To answer those questions: if someone chooses to become a COPD advocate, they are taking on the responsibility of being a voice for the millions of people diagnosed with COPD each year. By becoming a certified advocate, they are showing their commitment to the cause of raising public and political awareness for health care and clinical changes in how the disease is treated and viewed. An advocate has been educated in the disease, the statistics, and will communicate their knowledge to politicians and civilians alike.

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  • Why You Should be Tested for COPD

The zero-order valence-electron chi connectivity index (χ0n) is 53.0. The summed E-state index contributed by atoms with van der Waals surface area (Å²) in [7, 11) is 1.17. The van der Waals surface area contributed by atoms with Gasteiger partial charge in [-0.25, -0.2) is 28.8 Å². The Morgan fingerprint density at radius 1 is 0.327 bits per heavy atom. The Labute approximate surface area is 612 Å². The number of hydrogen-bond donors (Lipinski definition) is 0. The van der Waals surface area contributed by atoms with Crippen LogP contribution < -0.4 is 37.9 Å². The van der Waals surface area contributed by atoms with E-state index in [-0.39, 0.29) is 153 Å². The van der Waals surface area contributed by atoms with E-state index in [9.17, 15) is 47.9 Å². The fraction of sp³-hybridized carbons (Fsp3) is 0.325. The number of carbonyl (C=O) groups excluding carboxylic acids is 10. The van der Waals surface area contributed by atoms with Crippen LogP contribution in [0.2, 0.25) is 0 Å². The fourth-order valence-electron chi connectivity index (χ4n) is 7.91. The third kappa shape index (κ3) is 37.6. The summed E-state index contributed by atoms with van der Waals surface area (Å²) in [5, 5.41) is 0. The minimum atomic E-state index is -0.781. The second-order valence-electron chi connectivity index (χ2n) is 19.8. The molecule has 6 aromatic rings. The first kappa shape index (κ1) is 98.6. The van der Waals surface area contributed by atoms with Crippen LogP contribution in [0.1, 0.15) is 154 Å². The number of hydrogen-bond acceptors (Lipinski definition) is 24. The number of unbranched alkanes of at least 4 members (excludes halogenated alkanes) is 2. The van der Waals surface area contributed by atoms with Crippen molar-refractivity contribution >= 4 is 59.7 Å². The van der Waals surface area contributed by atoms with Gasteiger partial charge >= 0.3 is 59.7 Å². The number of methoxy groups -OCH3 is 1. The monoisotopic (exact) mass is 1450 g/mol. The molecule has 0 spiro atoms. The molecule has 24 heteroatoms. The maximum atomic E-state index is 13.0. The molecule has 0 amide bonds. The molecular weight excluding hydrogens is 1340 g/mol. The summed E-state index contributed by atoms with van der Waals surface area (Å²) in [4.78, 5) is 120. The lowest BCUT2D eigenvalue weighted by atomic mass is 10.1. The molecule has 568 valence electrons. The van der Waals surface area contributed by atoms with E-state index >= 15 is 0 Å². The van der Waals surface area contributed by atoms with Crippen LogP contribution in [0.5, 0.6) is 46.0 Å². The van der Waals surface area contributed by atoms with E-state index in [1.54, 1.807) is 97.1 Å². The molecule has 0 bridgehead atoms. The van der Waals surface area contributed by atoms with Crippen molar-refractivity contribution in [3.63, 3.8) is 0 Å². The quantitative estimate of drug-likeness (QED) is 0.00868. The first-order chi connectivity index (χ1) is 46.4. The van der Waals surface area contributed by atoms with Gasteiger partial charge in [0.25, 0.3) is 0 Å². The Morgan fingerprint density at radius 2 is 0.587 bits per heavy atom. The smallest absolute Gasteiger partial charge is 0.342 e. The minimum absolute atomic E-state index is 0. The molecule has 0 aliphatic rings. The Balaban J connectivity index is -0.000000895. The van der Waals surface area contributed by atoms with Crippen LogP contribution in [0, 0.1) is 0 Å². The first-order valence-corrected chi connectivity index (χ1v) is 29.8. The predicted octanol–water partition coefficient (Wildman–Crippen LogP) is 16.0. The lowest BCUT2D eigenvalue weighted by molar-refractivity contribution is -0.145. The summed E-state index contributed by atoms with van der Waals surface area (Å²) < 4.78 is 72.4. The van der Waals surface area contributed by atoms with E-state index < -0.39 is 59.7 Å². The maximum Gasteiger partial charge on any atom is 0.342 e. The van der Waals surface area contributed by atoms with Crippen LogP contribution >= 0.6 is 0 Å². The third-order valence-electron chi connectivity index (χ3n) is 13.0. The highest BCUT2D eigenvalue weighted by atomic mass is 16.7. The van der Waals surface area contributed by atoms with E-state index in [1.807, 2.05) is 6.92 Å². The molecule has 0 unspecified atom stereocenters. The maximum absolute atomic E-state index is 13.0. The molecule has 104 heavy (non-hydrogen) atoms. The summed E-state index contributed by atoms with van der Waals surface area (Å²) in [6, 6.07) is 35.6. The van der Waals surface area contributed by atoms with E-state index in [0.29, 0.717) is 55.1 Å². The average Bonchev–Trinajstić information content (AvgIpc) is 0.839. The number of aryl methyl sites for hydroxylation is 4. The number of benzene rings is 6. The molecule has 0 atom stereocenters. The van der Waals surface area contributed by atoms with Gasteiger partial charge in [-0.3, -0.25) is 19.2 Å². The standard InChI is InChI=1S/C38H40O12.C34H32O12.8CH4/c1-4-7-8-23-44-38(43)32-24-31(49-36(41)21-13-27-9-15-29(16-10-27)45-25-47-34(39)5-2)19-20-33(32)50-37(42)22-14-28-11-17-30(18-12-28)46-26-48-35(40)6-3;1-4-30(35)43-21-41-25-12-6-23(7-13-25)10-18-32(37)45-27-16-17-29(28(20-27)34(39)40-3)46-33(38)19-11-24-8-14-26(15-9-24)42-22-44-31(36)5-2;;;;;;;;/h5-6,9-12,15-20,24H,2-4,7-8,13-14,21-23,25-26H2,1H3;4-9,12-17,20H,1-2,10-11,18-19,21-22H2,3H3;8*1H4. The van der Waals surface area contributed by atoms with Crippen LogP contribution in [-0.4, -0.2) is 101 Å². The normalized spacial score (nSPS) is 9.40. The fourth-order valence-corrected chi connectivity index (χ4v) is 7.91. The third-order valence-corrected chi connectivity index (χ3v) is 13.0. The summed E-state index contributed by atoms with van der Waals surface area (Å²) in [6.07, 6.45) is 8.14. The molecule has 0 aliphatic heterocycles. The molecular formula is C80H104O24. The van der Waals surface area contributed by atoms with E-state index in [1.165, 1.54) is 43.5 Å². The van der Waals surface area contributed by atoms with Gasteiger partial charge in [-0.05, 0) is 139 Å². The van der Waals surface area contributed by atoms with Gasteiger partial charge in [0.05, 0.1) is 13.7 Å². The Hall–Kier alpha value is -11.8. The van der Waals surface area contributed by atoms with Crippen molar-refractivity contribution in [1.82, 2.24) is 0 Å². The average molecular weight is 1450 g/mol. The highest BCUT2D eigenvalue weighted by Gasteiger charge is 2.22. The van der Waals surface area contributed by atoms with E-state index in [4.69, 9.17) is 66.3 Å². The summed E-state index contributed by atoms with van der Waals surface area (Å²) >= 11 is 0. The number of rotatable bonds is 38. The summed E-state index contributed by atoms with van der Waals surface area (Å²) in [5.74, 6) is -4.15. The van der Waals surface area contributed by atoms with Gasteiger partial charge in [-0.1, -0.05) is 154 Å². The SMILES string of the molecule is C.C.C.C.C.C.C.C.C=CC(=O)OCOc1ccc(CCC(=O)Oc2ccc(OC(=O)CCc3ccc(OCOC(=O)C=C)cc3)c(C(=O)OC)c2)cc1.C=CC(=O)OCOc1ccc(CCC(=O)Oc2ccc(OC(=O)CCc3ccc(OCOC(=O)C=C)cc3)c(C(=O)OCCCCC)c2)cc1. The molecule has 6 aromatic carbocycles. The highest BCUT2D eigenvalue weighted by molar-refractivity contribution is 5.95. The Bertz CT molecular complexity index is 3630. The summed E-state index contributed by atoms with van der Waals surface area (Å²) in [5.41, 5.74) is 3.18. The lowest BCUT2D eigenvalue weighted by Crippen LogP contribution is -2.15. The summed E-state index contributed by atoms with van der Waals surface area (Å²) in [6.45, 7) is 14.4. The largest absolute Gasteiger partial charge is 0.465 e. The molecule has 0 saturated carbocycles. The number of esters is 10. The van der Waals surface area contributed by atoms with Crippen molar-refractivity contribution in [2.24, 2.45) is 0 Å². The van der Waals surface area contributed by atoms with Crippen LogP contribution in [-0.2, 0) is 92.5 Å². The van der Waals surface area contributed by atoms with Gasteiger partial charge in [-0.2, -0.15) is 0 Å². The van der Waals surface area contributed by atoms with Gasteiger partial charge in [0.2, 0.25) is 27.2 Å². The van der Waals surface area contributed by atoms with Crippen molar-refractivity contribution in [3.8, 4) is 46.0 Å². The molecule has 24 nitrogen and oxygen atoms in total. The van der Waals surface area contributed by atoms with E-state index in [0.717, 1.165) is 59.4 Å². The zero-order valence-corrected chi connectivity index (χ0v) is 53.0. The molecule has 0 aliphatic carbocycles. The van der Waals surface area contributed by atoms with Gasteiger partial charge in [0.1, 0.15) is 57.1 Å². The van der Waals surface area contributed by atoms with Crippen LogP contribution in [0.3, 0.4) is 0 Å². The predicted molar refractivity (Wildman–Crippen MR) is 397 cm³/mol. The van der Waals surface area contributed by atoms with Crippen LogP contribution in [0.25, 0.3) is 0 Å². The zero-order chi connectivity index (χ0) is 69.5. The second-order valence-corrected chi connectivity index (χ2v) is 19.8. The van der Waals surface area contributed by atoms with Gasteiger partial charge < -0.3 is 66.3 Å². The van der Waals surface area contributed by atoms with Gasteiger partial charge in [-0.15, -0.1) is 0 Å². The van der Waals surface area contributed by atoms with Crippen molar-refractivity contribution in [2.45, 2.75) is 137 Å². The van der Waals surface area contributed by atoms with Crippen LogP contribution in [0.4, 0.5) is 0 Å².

It's well known among the medical community that Chronic Obstructive Pulmonary Disease (COPD) can go for years undetected. In the early stages, COPD is very subtle. It's estimated that 2 out of 3 people with COPD have it, but don't know that they have it. The signs and symptoms don't become apparent until they have progressed to the moderate or even advanced stages of the disease. The signs of the early stage can be easily overlooked, or written off as something else.

    It also doesn't help that many people don't have health insurance and don't qualify for medicaid or medicare because of income or age, so they put off going to the doctor for as long as they can, or they don't properly communicate how they feel to their doctor. Many people go through a denial and willfully-ignorant stage because they don't want to face the fact that something serious might be going on.